School-age children infected with COVID-19 have a higher risk of developing multisystemic inflammatory syndrome in children (MIS-C), a rare but severe complication of COVID-19.
Both COVID-19 and influenza can cause complications, including:
- Respiratory failure
- Acute respiratory distress syndrome (i.e. fluid in the lungs)
- blood poisoning
- Heart damage (such as heart attack and stroke)
- Multiple organ failure (respiratory failure, kidney failure, shock)
- Chronic worsening of medical conditions (involving lungs, heart, nervous system or diabetes)
- Inflammation of the heart, brain, or muscle tissue
- Secondary bacterial infection (i.e. infection that occurs in people who have been infected with influenza or COVID-19)
Recovery from the flu can take from a few days to a maximum of two weeks. Some people may experience the complications mentioned above.
Additional complications associated with COVID-19 can include:
- Blood clots in the veins and arteries of the lungs, heart, legs or brain
- Multisystem inflammatory syndrome in children (MIS-C)
Recovery from COVID-19 may take 2-4 weeks.
People who are at high risk of complications or who have been hospitalized with COVID-19 or the flu should receive supportive care to help relieve symptoms and complications.
Flu can be treated with prescription antiviral drugs.
The Covid-19 infection treatment protocol was revised, following a proposal by the Ministry of Health’s Infectious Diseases Commission, with support from the ministry’s COVID-19 Scientific Commission.
- People with SARS-CoV-2 infection without symptoms do not need drug treatment.
- Patient monitoring is essential, aggravation of suffering requires a change in the therapeutic attitude associated with the different therapeutic classes used.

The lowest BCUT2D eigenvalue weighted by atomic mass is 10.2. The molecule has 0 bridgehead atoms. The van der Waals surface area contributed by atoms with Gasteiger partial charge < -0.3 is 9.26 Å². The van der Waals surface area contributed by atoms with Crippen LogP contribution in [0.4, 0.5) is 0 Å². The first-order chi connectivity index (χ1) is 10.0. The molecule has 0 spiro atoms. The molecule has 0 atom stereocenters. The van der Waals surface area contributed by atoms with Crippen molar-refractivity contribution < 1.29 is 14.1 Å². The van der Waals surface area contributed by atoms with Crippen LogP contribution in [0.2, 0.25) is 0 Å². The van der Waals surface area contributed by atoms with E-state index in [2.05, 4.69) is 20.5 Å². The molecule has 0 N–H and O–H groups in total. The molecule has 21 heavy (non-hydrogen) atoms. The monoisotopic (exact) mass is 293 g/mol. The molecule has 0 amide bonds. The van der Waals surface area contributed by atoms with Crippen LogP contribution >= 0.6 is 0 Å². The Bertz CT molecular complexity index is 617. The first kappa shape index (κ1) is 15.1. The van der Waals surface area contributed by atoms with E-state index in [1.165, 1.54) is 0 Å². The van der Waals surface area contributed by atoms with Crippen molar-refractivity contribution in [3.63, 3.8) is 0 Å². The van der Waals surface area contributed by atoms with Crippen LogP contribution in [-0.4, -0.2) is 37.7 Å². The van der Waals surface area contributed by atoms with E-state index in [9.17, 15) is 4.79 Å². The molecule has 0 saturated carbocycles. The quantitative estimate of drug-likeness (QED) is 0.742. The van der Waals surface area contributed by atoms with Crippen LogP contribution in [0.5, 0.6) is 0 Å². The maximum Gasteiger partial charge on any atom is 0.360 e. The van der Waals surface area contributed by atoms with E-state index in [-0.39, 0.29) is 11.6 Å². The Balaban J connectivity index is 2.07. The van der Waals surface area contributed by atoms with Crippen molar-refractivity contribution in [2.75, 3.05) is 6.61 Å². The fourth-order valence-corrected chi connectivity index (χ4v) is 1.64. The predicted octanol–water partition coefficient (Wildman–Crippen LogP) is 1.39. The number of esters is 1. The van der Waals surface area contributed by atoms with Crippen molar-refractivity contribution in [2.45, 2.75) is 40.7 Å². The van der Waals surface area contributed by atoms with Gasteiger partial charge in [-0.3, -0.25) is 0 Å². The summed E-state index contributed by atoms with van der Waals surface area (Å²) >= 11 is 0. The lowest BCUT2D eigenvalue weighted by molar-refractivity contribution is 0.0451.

- Collaboration between doctors from various fields of medicine is needed to be able to handle the varied / complex manifestations of COVID-19.
- Antiviruses are all the more effective because they are given earlier during the course of the disease, preferably within the first 7-10 days; that is why antivirals are recommended especially in mild to moderate forms of the disease.
- Among the antivirals that can be used, remdesivir is recommended only in the moderate or high severity form (severe / critical form), based on the criteria for availability, efficacy and risk.
These recommendations are periodically reviewed based on generally accepted scientific information from medical forums.
Vaccine developers as well as other researchers and producers are currently accelerating vaccine development to prevent COVID-19. Any vaccine that reaches the EU market before it is available for purchase and use must meet all scientific criteria for safety, efficacy and quality. If a severe side effect is detected, the vaccine will not be available for use in the EU.
There are several flu vaccines, which are produced each year to protect against 3 or 4 strains of the influenza virus, which are thought to circulate every year.
Vaccination of influenza every year is the most effective preventive measure against seasonal flu.
Ideally, vaccination is carried out annually from mid-autumn. Depending on the type of virus circulating each year, flu season runs from October to May.
On December 3, in the anti-influenza immunization program for the 2020-2021 season, the Directorate of Public Health of Neamț received a new phase of the influenza vaccine – 12,800 doses of vaxigrip tetra.
For the 2020-2021 epidemic season, DSP Neamț requests 101,241 doses of influenza vaccine, of which 80,070 doses have been received. The stock at the family doctor and in DSP Neamț was 40,078 doses.
39,992 doses were given. No adverse reactions were reported after vaccination.